Throughout October, across the river in Cambridge, Harvard University dining hall workers went on strike. The workers walked out in protest over low wages and proposed changes to their health care plan that would increase out-of-pocket costs. The strike just ended last week, with the workers having their wages increased to $35,000 a year and additional compensation during summer months, with changes to their healthcare plans dialed back. You might wonder why this matters to any of us. After all, we don’t go to Harvard. But I think the dining hall workers strike at Harvard is worth thinking about, even for us at Boston University.
Universities rely on labor to function. This is a fact. But it’s also a fact that some types of labor are more noticeable than others. It’s easy to see the work a professor does, because a professor stands in front of his students and teaches. It’s easy to see what Dean Kenneth Elmore does because he manages to show up and be his groovy self at almost all events with consistency. But it’s hard to see the labor that’s often most important for basic functions. I’m talking about the dining hall workers, but I’m also talking about the cleaning staff, security guards and maintenance staff. All of these staff members ensure that the university runs smoothly, yet we hardly ever think of them or what they do. We actively try to ignore it, in fact. I’ve seen many people try not to make eye contact with the men and women cleaning the bathroom floors, and I’ve seen many people not say “please” or “thank you” when they’re being served at the dining hall. I’ll admit that I’m not perfect either. I’ve been guilty of both, and this carelessness devalues and disrespects the important work these people do.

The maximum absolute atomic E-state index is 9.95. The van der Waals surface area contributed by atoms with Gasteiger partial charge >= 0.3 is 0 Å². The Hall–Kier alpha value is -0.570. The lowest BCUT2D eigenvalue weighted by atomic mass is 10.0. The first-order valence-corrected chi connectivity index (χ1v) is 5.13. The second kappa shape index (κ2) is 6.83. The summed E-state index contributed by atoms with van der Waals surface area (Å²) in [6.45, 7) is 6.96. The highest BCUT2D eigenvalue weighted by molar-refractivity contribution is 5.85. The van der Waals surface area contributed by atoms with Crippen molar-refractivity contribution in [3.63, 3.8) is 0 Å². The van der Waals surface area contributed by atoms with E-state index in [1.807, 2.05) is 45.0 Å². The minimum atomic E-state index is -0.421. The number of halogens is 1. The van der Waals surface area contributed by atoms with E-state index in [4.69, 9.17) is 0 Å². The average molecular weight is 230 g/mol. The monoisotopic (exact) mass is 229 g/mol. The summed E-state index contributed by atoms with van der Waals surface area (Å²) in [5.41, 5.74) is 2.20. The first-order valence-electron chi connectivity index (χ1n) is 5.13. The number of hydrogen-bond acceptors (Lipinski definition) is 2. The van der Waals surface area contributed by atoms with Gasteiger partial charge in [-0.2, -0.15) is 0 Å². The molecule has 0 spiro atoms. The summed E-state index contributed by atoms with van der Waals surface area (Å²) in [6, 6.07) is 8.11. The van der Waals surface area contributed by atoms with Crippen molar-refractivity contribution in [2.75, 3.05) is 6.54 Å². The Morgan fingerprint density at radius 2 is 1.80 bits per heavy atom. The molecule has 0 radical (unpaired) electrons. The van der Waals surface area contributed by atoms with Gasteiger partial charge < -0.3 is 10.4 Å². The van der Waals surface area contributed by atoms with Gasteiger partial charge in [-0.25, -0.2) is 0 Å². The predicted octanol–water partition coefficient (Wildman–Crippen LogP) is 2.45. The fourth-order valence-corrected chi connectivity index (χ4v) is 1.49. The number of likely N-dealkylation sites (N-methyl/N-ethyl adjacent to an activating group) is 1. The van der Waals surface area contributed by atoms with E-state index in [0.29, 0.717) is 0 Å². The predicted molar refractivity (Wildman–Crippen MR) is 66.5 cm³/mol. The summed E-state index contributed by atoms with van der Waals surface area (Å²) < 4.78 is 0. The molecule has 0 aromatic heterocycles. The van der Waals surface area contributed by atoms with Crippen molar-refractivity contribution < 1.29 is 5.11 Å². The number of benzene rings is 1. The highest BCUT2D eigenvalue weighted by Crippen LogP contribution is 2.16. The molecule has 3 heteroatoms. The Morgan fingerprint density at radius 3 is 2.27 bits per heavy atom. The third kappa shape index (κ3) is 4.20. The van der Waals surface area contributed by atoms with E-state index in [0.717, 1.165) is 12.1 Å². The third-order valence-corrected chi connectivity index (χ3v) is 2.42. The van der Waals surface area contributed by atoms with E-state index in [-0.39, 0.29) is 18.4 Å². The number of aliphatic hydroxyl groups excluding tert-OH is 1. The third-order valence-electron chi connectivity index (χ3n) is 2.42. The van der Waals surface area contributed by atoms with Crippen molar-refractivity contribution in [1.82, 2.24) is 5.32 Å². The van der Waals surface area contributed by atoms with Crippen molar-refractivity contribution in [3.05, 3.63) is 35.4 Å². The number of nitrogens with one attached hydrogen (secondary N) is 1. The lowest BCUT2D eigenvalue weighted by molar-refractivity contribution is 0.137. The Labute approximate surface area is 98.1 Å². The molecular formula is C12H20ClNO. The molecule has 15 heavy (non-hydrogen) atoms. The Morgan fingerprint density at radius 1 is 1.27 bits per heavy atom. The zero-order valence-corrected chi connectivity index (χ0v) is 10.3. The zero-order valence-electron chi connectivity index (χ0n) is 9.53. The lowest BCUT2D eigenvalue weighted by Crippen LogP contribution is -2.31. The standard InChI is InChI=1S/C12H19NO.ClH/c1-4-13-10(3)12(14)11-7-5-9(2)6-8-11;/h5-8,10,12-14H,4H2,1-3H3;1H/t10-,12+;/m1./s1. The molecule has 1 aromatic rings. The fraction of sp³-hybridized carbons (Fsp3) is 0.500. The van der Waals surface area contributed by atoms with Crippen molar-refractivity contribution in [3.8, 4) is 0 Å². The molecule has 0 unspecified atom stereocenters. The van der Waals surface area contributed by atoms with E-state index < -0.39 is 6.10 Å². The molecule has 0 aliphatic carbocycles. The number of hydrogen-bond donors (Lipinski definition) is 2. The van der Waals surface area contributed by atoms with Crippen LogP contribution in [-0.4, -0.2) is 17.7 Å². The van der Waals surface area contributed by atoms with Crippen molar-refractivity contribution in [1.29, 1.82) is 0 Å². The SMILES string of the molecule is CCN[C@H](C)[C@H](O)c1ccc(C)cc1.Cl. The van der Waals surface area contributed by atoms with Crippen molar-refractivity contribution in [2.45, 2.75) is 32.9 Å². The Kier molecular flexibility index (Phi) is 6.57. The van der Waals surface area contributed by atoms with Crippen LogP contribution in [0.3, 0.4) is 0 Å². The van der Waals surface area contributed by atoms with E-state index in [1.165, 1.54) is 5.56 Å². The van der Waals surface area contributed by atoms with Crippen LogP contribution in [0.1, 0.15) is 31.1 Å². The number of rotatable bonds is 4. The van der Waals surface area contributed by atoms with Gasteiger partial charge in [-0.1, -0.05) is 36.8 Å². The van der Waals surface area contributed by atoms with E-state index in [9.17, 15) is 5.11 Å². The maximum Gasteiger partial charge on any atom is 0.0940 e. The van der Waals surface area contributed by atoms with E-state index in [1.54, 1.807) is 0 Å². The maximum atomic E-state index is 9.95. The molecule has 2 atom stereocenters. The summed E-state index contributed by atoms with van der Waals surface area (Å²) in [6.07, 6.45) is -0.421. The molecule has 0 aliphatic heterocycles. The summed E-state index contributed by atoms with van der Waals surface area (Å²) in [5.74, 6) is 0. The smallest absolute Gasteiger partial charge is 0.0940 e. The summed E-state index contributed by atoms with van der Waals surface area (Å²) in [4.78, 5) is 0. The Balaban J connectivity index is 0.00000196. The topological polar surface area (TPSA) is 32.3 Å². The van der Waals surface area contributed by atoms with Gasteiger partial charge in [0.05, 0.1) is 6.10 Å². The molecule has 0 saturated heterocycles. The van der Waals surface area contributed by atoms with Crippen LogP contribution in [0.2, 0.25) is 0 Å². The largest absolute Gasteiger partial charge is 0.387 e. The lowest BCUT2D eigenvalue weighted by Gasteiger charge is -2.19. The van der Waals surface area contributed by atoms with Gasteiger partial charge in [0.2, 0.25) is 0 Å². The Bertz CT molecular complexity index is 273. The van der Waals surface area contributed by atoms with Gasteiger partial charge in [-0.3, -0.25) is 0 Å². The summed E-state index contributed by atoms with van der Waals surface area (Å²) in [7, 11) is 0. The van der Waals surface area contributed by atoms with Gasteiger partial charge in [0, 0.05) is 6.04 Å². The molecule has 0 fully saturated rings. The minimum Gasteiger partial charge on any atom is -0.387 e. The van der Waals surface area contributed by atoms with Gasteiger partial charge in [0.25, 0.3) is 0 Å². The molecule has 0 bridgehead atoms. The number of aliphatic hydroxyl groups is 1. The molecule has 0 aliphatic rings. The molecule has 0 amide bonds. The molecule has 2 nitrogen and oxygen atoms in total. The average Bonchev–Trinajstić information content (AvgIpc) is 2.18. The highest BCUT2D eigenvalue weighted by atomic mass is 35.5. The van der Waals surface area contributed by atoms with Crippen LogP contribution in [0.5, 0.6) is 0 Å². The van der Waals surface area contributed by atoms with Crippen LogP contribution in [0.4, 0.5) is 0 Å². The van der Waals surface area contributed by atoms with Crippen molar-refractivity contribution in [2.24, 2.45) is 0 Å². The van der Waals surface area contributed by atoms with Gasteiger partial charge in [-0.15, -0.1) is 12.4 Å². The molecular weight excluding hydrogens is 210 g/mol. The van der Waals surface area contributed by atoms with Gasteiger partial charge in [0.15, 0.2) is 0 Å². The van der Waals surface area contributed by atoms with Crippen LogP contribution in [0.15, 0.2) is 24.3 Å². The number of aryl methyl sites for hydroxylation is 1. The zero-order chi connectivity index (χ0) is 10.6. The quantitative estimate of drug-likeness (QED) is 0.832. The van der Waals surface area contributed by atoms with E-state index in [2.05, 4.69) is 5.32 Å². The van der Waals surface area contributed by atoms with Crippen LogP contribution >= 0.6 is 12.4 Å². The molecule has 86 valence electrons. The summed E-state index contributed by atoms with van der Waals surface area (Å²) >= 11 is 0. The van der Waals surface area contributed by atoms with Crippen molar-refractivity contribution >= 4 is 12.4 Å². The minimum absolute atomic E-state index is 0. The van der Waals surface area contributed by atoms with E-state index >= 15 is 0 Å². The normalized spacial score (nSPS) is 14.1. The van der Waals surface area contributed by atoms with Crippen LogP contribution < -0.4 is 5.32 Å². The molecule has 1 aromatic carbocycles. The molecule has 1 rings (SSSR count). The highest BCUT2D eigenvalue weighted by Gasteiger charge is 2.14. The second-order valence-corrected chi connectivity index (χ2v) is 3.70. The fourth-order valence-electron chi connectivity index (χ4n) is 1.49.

These workers ensure that the world we live in runs smoothly, with its wheels greased and constantly spinning. To not acknowledge this is to make the work they do invisible, despite relying on their labor each and everyday. The invisibility of labor was actually the theme of my friend Kayla Reische’s sculpture that she made in high school.
Reische used pale white plaster to create a life-size sculpture of a woman with a mop in one hand and a bucket nearby. Interestingly, only her feet, hands and head were visible, suspended from the ceiling with translucent wire. The rest of her body was left invisible. When I asked her about the piece, Reische explained that she did it to make a point about the invisibility of labor. This was a woman who, if alive and breathing in a gallery, very few people would acknowledge. Her aim, by putting a reconstruction of this invisible woman in a gallery, was to make this woman the center of attention. Her message: the invisible should be made rightfully visible. In that vein, we should make the invisible labor of these workers painfully seen.
In essence, when you look at what’s around you — the emptied trashcan, the shine on the floor, the drain that’s free from hair clusters — ask yourself, “How did this happen?” Chances are someone did that for you, and they live regular lives just as you do.
I was in Harvard Square last weekend before the strike ended and I saw dining hall workers and supporters marching through the square. They were singing, chanting and playing music. But as they marched by, the joy and hope inherent in their collective forward movement was evident. It’s these people who keep our universities running smoothly. You don’t have to march with Harvard’s dining hall workers to spread this message. Instead, you can toss your paper towels in the trashcan, bus your plates and if you drop something on the floor, pick it up. If you don’t, someone else will do it in your place, with no thank you’s or payment expected. This selflessness comes from our own selfishness, and it’s time to pay our debts.